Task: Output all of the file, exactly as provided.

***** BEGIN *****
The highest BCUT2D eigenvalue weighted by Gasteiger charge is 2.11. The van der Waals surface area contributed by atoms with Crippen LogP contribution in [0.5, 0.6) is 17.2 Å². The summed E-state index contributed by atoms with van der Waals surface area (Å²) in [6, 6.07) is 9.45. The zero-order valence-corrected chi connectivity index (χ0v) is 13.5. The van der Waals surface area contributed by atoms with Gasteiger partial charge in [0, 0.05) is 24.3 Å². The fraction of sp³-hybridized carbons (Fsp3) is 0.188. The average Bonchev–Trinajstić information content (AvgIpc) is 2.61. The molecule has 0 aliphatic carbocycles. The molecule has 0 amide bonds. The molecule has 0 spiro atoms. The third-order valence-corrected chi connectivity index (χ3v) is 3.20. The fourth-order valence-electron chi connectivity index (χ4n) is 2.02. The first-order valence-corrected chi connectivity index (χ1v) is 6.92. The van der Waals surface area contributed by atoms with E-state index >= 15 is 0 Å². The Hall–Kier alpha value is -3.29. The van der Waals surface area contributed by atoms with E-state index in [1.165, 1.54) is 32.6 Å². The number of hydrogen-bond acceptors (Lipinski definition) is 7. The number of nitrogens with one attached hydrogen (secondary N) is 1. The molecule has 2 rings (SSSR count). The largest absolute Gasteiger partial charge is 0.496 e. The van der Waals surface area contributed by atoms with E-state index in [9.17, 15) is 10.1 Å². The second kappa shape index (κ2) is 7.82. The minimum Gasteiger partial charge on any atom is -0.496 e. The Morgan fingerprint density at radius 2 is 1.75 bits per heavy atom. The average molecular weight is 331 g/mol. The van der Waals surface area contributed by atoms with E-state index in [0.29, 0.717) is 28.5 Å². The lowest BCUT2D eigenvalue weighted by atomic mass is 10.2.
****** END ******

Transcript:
The highest BCUT2D eigenvalue weighted by Gasteiger charge is 2.11. The van der Waals surface area contributed by atoms with Crippen LogP contribution in [0.5, 0.6) is 17.2 Å². The summed E-state index contributed by atoms with van der Waals surface area (Å²) in [6, 6.07) is 9.45. The zero-order valence-corrected chi connectivity index (χ0v) is 13.5. The van der Waals surface area contributed by atoms with Gasteiger partial charge in [0, 0.05) is 24.3 Å². The fraction of sp³-hybridized carbons (Fsp3) is 0.188. The average Bonchev–Trinajstić information content (AvgIpc) is 2.61. The molecule has 0 aliphatic carbocycles. The molecule has 0 amide bonds. The molecule has 0 spiro atoms. The third-order valence-corrected chi connectivity index (χ3v) is 3.20. The fourth-order valence-electron chi connectivity index (χ4n) is 2.02. The first-order valence-corrected chi connectivity index (χ1v) is 6.92. The van der Waals surface area contributed by atoms with E-state index >= 15 is 0 Å². The Hall–Kier alpha value is -3.29. The van der Waals surface area contributed by atoms with E-state index in [1.165, 1.54) is 32.6 Å². The number of hydrogen-bond acceptors (Lipinski definition) is 7. The number of nitrogens with one attached hydrogen (secondary N) is 1. The molecule has 2 rings (SSSR count). The largest absolute Gasteiger partial charge is 0.496 e. The van der Waals surface area contributed by atoms with E-state index in [9.17, 15) is 10.1 Å². The second kappa shape index (κ2) is 7.82. The minimum Gasteiger partial charge on any atom is -0.496 e. The Morgan fingerprint density at radius 2 is 1.75 bits per heavy atom. The average molecular weight is 331 g/mol. The van der Waals surface area contributed by atoms with E-state index in [0.29, 0.717) is 28.5 Å². The lowest BCUT2D eigenvalue weighted by atomic mass is 10.2.